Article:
Website | Facebook page | Where to buy

3. Cafe Amadeo

This brand’s coffee comes from the municipality of Amadeo in Cavite, home of the Pahimis Festival from which one of the blends gets its namesake. It is proudly one of the suppliers of coffee beans to Nestle Philippines, Universal Robina Corp., and Figaro, to name a few. Of course, they also sell their beans under their own Amadeo name.

This is the first coffee I’ve tried that comes in a tea bag for steeping, and I think it’s a clever idea. Except the strings on these tea bags get detached so easily! I also want to mention that the teabags do not come individually packed inside the plastic. I suppose that’s how they keep this product super cheap.

If you don’t like strong coffee and prefer something on the light side, Cafe Amadeo’s blends will become your friend. You absolutely must use only a small amount of water in a teacup for best experience. This to me tastes like a drowned out Americano, with the Pahamis having maybe a bit more flavor than the Excelsa. It does not give me the satisfying hit or flavor profile I personally look for in coffee, so I am not a big fan of these blends. However, I thought it was worth a mention for those who like coffee lite.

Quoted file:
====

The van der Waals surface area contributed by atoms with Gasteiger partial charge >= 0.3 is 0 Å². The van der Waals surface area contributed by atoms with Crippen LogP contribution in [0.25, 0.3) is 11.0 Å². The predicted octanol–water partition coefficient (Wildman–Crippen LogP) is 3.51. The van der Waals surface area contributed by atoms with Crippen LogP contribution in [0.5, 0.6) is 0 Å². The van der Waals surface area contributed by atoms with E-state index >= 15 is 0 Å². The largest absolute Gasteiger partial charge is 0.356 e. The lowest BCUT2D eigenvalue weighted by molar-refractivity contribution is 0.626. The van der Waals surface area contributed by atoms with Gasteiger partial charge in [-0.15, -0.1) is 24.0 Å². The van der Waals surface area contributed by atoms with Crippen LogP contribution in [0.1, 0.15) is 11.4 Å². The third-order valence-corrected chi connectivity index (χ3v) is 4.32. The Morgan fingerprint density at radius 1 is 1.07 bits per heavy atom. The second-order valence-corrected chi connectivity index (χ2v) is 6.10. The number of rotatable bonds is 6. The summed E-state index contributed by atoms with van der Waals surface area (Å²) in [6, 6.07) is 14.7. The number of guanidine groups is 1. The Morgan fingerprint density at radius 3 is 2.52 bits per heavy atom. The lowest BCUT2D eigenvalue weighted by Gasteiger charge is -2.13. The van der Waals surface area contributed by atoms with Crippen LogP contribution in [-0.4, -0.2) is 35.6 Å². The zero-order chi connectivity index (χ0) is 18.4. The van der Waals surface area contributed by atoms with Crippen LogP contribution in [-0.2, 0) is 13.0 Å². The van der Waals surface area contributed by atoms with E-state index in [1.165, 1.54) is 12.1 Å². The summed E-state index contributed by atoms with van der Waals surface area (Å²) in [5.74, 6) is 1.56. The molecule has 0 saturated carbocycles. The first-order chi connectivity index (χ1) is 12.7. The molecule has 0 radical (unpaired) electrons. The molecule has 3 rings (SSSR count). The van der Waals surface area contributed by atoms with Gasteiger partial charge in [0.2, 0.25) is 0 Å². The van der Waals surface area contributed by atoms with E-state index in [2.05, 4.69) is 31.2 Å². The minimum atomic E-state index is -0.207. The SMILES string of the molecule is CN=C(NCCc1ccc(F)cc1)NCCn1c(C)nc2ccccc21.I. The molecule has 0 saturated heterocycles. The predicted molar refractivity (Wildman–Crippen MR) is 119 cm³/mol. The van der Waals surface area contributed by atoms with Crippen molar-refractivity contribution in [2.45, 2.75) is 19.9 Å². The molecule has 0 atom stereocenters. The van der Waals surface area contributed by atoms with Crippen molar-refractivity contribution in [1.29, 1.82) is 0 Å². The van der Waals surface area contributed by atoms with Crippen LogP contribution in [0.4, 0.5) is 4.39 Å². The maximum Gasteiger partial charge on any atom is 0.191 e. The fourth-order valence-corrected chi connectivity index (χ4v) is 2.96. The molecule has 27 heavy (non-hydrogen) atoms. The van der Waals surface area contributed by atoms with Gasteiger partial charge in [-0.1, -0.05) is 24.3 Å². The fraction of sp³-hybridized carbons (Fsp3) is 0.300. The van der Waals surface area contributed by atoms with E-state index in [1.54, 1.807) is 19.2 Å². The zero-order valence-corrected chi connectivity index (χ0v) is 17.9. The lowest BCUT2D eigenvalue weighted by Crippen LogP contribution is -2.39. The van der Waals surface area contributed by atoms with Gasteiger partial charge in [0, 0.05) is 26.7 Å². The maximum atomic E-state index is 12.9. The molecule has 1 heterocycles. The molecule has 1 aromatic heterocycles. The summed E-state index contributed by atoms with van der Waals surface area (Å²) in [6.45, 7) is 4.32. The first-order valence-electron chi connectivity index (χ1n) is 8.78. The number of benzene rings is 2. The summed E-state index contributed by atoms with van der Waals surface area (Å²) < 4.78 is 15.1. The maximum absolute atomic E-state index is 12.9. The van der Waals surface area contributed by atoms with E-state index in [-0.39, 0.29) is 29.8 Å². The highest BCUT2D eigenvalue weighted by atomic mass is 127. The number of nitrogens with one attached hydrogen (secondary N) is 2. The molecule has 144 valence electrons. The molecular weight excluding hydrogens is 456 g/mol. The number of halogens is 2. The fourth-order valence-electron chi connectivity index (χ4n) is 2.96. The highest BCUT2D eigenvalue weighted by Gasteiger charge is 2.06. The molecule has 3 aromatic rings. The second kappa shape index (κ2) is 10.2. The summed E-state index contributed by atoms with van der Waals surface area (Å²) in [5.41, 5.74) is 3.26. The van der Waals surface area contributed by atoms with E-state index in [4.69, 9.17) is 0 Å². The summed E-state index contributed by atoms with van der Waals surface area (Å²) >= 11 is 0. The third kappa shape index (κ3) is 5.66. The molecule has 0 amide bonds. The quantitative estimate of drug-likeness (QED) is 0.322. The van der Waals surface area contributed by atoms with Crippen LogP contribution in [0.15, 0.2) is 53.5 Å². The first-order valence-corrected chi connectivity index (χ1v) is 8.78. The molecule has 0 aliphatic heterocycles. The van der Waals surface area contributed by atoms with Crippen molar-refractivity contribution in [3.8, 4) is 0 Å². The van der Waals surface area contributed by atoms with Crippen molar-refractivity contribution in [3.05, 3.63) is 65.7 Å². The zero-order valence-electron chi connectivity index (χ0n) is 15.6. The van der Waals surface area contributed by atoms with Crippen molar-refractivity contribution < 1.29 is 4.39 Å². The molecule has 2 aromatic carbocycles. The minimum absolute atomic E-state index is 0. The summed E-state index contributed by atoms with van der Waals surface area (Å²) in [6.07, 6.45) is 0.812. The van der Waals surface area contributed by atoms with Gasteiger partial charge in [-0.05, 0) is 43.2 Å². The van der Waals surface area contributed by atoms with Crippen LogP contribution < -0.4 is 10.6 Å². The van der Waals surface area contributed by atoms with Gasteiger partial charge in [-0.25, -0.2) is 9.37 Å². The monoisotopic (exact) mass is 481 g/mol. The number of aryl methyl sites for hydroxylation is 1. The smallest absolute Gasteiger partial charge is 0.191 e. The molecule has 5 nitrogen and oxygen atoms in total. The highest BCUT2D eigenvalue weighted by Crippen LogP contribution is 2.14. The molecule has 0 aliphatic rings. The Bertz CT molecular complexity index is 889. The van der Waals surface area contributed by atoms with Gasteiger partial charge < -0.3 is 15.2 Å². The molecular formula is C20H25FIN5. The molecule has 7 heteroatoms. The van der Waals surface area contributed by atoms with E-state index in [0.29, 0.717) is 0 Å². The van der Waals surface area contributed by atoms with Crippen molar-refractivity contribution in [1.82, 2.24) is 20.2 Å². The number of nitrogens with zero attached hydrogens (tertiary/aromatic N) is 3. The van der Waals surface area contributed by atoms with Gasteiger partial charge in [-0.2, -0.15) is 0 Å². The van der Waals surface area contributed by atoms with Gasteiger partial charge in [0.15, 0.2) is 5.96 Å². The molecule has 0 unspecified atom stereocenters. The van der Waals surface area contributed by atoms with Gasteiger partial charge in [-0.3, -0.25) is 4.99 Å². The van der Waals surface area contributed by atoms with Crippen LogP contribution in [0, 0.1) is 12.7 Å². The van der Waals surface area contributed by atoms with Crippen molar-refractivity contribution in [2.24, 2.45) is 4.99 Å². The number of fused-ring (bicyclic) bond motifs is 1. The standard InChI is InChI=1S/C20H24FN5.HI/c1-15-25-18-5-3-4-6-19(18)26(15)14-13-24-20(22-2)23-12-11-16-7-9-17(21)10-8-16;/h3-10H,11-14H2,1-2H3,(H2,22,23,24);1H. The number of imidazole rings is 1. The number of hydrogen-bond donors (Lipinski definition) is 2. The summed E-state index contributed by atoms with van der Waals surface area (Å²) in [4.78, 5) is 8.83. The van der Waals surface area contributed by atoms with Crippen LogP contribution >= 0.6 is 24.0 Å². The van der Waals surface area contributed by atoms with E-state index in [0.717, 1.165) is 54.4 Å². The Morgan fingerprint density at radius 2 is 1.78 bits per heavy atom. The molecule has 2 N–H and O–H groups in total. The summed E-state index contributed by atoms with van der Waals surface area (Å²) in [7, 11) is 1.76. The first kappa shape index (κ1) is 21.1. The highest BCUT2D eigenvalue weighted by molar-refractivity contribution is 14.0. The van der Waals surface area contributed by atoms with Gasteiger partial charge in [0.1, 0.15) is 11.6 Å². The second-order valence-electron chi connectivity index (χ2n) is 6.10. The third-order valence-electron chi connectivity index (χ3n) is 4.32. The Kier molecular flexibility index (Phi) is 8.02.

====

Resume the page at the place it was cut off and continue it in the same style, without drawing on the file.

Website | Facebook page | Where to buy

4. Cafe-Te-Ria ⭐️

From the packaging alone, it’s clear that Cafe-Te-Ria proudly highlights the local origins of their coffee. Seeing the potential of the rich mountain soil of the Philippines in producing quality coffee, this family-owned business was started in 2014. To this day, Cafe-Te-Ria continues to produce quality coffee while also engaging in the mission of empowering local farmers by teaching them modern farming methods. Their dream is to see the local coffee industry become great again. (A dream I share.)

I am always so grateful when brands make these kinds of sampler sets so that potential customers can get a little taste before committing to buy big bags. However, because Cafe-Te-Ria does not sell their coffees in drip bags, you will need some sort of brewing instrument to drink this. For the record, I enjoyed every blend available in this box, but my favorite is the Jacinto blend. I even bought a big bag of ground Jacinto blend coffee so that my family can try it out too.